In the meantime, I'd love to hear your ideas for future shows. What do you see as the most important or interesting issues in our community? Who has a perspective that isn't being heard? Send me your suggestions.
Until January, have a great holiday season and enjoy winter!
Wednesday, November 28, 2007
Monday, November 19, 2007
This week on
His work raises interesting and troubling questions about the changing nature of work and the dynamics of race and class in American cities. Day laboring includes both jobs assigned by employment agencies that specialize in “work today, get paid today” labor, mostly in construction and landscaping, and the jobs workers get by standing on the right street corner and being picked up by a homeowner or contractor. In both cases, workers are at risk of workplace accidents, because the workers often have neither safety equipment nor safety training, and many don’t speak English. Worse, they run the risk of not getting paid at all, and when they do get paid, they usually receive just the minimum wage. Many of these workers are homeless and battling drug and alcohol addictions. Several organizations are conducting research and organizing to protect day laborers, among them the Day Labor Research Institute.
The problems facing day laborers have been exacerbated by immigration and the rapid growth of some cities, like
All of this may feel distant from
Monday, November 12, 2007
Come January, Youngstown’s city council will be dominated by new members, though some are not new to local politics. This week on
The primary city council concerns Brown raises are housing, crime, and economic development. He expresses concern about people buying local houses online without understanding the local conditions that create these seeming “bargains,” as well as concern about the quality of life in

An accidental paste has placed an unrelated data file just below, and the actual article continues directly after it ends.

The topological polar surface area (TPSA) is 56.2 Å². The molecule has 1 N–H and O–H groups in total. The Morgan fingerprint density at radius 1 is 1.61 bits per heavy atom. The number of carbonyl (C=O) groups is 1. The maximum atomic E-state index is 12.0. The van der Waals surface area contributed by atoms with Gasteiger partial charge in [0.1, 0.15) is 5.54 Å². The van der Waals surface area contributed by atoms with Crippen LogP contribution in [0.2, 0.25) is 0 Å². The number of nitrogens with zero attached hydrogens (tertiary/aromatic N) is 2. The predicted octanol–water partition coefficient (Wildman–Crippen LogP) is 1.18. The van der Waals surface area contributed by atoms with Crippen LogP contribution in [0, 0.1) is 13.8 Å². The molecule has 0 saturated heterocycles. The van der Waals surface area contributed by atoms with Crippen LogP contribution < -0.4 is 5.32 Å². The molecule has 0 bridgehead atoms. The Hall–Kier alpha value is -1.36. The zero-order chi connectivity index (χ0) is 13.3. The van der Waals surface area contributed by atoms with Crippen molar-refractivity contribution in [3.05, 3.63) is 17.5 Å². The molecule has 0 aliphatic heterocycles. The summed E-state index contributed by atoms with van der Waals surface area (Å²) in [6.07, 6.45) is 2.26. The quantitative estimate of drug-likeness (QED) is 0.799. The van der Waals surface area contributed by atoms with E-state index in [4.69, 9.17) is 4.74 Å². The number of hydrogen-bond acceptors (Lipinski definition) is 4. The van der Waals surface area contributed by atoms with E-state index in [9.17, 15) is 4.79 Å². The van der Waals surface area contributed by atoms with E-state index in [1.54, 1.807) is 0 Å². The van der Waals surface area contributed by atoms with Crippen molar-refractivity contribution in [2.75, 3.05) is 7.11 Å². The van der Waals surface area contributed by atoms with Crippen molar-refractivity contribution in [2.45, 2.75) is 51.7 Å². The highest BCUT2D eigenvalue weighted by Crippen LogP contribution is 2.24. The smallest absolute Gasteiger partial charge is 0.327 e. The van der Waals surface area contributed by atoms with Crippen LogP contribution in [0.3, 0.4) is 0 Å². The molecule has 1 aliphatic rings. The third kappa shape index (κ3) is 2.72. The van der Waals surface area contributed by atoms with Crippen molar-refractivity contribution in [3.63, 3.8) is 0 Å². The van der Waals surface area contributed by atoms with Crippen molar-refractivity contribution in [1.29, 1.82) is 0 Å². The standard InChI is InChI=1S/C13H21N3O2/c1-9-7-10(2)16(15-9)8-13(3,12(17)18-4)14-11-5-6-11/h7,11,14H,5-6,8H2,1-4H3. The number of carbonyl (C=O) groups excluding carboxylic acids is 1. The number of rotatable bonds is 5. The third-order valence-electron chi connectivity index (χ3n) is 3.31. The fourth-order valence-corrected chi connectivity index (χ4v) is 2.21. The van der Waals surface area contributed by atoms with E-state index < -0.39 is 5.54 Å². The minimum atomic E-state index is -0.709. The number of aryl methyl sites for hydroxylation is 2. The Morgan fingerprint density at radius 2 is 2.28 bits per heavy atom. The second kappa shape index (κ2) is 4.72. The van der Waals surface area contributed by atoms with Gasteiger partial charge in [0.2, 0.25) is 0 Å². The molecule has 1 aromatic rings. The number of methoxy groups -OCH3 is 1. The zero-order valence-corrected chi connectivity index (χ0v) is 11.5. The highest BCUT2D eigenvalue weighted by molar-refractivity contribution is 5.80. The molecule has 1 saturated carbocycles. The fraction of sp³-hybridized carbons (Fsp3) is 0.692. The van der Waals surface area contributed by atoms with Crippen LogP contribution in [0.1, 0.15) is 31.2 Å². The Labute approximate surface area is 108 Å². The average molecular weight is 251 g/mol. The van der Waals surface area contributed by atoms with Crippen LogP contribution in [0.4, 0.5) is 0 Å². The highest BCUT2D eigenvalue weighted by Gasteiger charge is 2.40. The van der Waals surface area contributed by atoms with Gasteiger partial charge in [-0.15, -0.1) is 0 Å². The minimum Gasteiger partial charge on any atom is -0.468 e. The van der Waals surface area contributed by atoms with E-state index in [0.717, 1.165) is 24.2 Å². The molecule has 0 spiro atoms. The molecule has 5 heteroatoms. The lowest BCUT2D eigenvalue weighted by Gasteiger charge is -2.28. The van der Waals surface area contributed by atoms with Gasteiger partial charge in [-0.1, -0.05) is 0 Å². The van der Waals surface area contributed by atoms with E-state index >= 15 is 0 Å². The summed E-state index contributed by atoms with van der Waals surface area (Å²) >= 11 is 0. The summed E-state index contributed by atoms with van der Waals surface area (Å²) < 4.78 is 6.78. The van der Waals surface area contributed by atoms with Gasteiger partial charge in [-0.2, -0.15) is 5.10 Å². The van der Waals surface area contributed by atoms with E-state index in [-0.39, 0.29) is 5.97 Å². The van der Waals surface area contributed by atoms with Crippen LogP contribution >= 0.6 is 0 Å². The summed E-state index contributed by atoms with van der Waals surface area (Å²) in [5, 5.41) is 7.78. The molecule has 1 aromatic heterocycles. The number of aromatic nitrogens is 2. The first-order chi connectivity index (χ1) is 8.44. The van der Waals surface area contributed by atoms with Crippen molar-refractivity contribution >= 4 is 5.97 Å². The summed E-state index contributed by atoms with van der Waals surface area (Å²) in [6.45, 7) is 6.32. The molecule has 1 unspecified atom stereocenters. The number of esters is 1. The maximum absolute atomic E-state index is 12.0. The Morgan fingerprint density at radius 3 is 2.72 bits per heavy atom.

Economic development will shape everything else, but it will require us to deal with two issues that most people would prefer to ignore: class and race. We’re facing a class divide in current discussions of development, which focus on bringing high-tech jobs to the region. That’s a great idea, but it won’t necessarily help many who live in the city. The local economy will certainly benefit from growth in the technology sector, but we also need jobs that don’t require specialized skills or high levels of education. We need to think about
Another key issue in economic development is regionalization, and that presents challenges related to race. If we want to create more regional networks, of any kind, we will have to face up to the realities of segregation and racism. We live in one of the most segregated areas in the country, and that’s partially a result of the white flight in the 1950s and 60s. But the problem isn’t just segregation. It’s also about attitudes. A few years ago, at a meeting of local government officials from townships in
Sunday, November 4, 2007
Over the past few months, I’ve spoken with several local leaders who are working on community development, mostly with a focus on attracting new businesses to
One of the challenges that Brooke and her colleagues face is, ironically, the successful arts history of the area. Because of that, we have several active local community theaters, but they also compete for money, audiences, volunteers, and attention. We saw dramatic evidence of the problem earlier this season when several different theaters put on versions of Beauty and the Beast. No doubt, all were good productions, but I’d bet that none got as large an audience as it might have if it were the only production of that show. There may be similar overlaps among visual arts venues. I think the music community does a better job of coordinating its activities, perhaps because of overlaps of personnel and management in both popular and classical music.
We need the arts to ensure a vibrant future for the